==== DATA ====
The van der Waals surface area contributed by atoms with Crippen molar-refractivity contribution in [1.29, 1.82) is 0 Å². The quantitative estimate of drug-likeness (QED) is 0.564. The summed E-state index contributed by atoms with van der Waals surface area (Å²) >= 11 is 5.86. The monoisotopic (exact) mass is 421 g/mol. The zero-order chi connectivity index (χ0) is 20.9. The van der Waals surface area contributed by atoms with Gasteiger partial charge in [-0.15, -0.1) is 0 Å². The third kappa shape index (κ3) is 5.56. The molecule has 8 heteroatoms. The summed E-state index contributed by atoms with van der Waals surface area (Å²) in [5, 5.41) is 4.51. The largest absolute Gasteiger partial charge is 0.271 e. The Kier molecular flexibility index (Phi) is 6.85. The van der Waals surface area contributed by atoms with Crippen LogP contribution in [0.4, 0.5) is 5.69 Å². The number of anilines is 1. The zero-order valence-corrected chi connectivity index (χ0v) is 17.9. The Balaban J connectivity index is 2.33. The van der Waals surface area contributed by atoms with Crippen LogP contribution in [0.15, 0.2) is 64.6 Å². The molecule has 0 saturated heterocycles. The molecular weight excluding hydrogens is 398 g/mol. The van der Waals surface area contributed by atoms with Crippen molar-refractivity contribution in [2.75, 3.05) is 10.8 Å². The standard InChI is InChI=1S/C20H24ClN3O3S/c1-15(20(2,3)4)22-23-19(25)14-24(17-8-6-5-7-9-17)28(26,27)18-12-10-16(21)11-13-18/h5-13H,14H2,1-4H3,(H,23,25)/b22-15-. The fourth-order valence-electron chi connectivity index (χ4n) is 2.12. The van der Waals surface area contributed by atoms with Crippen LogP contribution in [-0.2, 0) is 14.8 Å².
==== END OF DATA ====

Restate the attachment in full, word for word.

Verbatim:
The van der Waals surface area contributed by atoms with Crippen molar-refractivity contribution in [1.29, 1.82) is 0 Å². The quantitative estimate of drug-likeness (QED) is 0.564. The summed E-state index contributed by atoms with van der Waals surface area (Å²) >= 11 is 5.86. The monoisotopic (exact) mass is 421 g/mol. The zero-order chi connectivity index (χ0) is 20.9. The van der Waals surface area contributed by atoms with Gasteiger partial charge in [-0.15, -0.1) is 0 Å². The third kappa shape index (κ3) is 5.56. The molecule has 8 heteroatoms. The summed E-state index contributed by atoms with van der Waals surface area (Å²) in [5, 5.41) is 4.51. The largest absolute Gasteiger partial charge is 0.271 e. The Kier molecular flexibility index (Phi) is 6.85. The van der Waals surface area contributed by atoms with Crippen LogP contribution in [0.4, 0.5) is 5.69 Å². The number of anilines is 1. The zero-order valence-corrected chi connectivity index (χ0v) is 17.9. The Balaban J connectivity index is 2.33. The van der Waals surface area contributed by atoms with Crippen LogP contribution in [0.15, 0.2) is 64.6 Å². The molecule has 0 saturated heterocycles. The molecular weight excluding hydrogens is 398 g/mol. The van der Waals surface area contributed by atoms with Crippen molar-refractivity contribution in [2.75, 3.05) is 10.8 Å². The standard InChI is InChI=1S/C20H24ClN3O3S/c1-15(20(2,3)4)22-23-19(25)14-24(17-8-6-5-7-9-17)28(26,27)18-12-10-16(21)11-13-18/h5-13H,14H2,1-4H3,(H,23,25)/b22-15-. The fourth-order valence-electron chi connectivity index (χ4n) is 2.12. The van der Waals surface area contributed by atoms with Crippen LogP contribution in [-0.2, 0) is 14.8 Å².